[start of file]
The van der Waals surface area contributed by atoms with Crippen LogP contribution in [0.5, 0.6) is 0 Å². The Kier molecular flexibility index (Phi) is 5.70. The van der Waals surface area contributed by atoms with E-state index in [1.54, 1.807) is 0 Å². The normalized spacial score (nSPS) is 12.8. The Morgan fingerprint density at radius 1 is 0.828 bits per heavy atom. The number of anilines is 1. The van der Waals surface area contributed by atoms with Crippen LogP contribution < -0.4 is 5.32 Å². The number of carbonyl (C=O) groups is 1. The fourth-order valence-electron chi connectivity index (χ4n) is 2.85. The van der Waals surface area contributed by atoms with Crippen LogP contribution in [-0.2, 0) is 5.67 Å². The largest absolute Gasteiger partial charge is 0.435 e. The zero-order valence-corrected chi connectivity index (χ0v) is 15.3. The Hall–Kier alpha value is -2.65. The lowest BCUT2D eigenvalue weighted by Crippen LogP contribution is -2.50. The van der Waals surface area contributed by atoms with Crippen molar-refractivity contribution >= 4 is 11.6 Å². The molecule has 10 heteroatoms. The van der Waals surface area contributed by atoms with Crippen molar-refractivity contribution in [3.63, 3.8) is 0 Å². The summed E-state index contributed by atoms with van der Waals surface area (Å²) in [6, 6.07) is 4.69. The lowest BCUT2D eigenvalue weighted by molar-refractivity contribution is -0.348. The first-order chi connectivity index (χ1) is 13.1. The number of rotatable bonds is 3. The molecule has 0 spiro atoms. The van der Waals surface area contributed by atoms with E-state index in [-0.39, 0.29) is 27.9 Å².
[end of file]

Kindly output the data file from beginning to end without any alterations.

The van der Waals surface area contributed by atoms with Crippen LogP contribution in [0.5, 0.6) is 0 Å². The Kier molecular flexibility index (Phi) is 5.70. The van der Waals surface area contributed by atoms with E-state index in [1.54, 1.807) is 0 Å². The normalized spacial score (nSPS) is 12.8. The Morgan fingerprint density at radius 1 is 0.828 bits per heavy atom. The number of anilines is 1. The van der Waals surface area contributed by atoms with Crippen LogP contribution < -0.4 is 5.32 Å². The number of carbonyl (C=O) groups is 1. The fourth-order valence-electron chi connectivity index (χ4n) is 2.85. The van der Waals surface area contributed by atoms with Crippen LogP contribution in [-0.2, 0) is 5.67 Å². The largest absolute Gasteiger partial charge is 0.435 e. The zero-order valence-corrected chi connectivity index (χ0v) is 15.3. The Hall–Kier alpha value is -2.65. The lowest BCUT2D eigenvalue weighted by Crippen LogP contribution is -2.50. The van der Waals surface area contributed by atoms with Crippen molar-refractivity contribution >= 4 is 11.6 Å². The molecule has 10 heteroatoms. The van der Waals surface area contributed by atoms with Crippen molar-refractivity contribution in [3.63, 3.8) is 0 Å². The summed E-state index contributed by atoms with van der Waals surface area (Å²) in [6, 6.07) is 4.69. The lowest BCUT2D eigenvalue weighted by molar-refractivity contribution is -0.348. The first-order chi connectivity index (χ1) is 13.1. The number of rotatable bonds is 3. The molecule has 0 spiro atoms. The van der Waals surface area contributed by atoms with E-state index in [-0.39, 0.29) is 27.9 Å².